Edmonton's ongoing Don't Be That Guy campaign has been a irrefutable success, raising awareness for sex assault in the city and spawning identical efforts cities all across the country.
But the benevolent meaning behind the campaign is now being turned on its head by a counter campaign, which turns the original campaign slogan into 'Don't Be That Girl,' insinuating that women who report sex assaults are making it up because of regret.
Posters plastered at the University of Alberta campus read, "Just because you regret a one night stand doesn't mean it wasn't consensual."
— Dr. Cristina Stasia (@ActionFlickDoc) July 9, 2013
An anti-feminist group called Mens Rights Edmonton claimed responsibility for the posters, the CBC reports.
Karen Smith, the executive director of the Sexual Assault Centre of Edmonton, the organization behind the Don't Be That Guy campaign, told the CBC the posters and their message are disappointing and inaccurate.
“It just doesn’t happen. Nobody would report sexual assault needlessly because it is a gruelling process to go through,” she told CBC.
The news comes the same day as the Canadian Women's Foundation released results of a survey that found one in five Canadians thinks women encourage sexual assault by being drunk.
The survey found 19 per cent of those polled believe women actually provoke sexual assault when they're intoxicated. Of those respondents, nearly 23 per cent were between the ages of 18 and 34.
“The belief that women are responsible for sexual assault because of their actions or appearance is still common in our society, and can cause women who have suffered abuse to stay silent and often feel responsible for what happened to them,” says Anu Dugal, director of violence prevention at the foundation in a statement.
“Canadians must stop questioning and blaming sexual assault victims and start asking why some men rape women.”
The message the posters are spreading is indefensible and those who plastered the posters are cowards, Edmonton city councillor and mayoral candidate Don Iveson told Global News Edmonton.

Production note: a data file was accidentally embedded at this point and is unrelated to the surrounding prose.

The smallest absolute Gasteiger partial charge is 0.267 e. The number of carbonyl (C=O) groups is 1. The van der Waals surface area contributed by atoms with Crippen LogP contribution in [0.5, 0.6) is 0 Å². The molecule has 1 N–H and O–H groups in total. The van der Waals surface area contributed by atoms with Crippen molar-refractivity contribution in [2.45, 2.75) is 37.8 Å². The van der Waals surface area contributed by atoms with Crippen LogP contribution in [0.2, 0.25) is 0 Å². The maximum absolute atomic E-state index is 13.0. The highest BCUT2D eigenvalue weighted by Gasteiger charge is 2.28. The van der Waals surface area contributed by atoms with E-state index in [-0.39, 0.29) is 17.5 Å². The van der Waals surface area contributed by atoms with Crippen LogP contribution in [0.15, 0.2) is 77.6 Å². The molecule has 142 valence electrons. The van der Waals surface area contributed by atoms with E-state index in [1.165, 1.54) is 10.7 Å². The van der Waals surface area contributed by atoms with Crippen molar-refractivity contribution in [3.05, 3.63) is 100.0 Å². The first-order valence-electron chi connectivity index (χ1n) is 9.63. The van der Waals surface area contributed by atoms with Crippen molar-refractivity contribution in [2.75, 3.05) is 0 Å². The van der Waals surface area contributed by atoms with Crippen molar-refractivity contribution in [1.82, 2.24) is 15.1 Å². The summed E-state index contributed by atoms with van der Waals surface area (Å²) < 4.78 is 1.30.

The posters, which were plastered in the university campus and around the city's downtown, were being ripped down on Wednesday, Global reported.
Social media condemned the posters, expressing disbelief, anger and irritation at the message, while others said they were glad the discussion was at least taking part in a public forum.
— Jennifer Friesen (@JenniferEff) July 10, 2013
— Laura Thomas (@ellebelleyeg) July 10, 2013
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But not everyone was in disagreement as several commentators, including two on The Huffington Post Alberta story, who believed the posters have merit.
I don't see what is wrong with these posters.
It is showing that there is a difference between a consensual one night stand with actual rape where the woman gave no consent.
I also disagree with Karen Smith as i believe some women would have and still claim rape when it was not the case in order to attack the other party.
The biggest and most high profile rape cases in the press over the years:
Duke Lacrosse players - she lied about rape.
Dominique Strauss Kahn - she lied about about rape.
Tech Crunch founder case - she lied about rape (and badly, he wasn't even in town the night of her claim)
Women definitely lie about rape, all too often - which is almost a great a tragedy as those who are actually raped.
Opponents of the posters, who on Twitter used the hash tag #victimblaming, also expressed concern regarding the danger of women falling into the "slut shaming" trap.
In April, 17-year-old Rehtaeh Parsons committed suicide after years of being bullied about an alleged rape that happened when she was 15 years old. According to reports, the sexual assault happened at a party and alcohol was involved.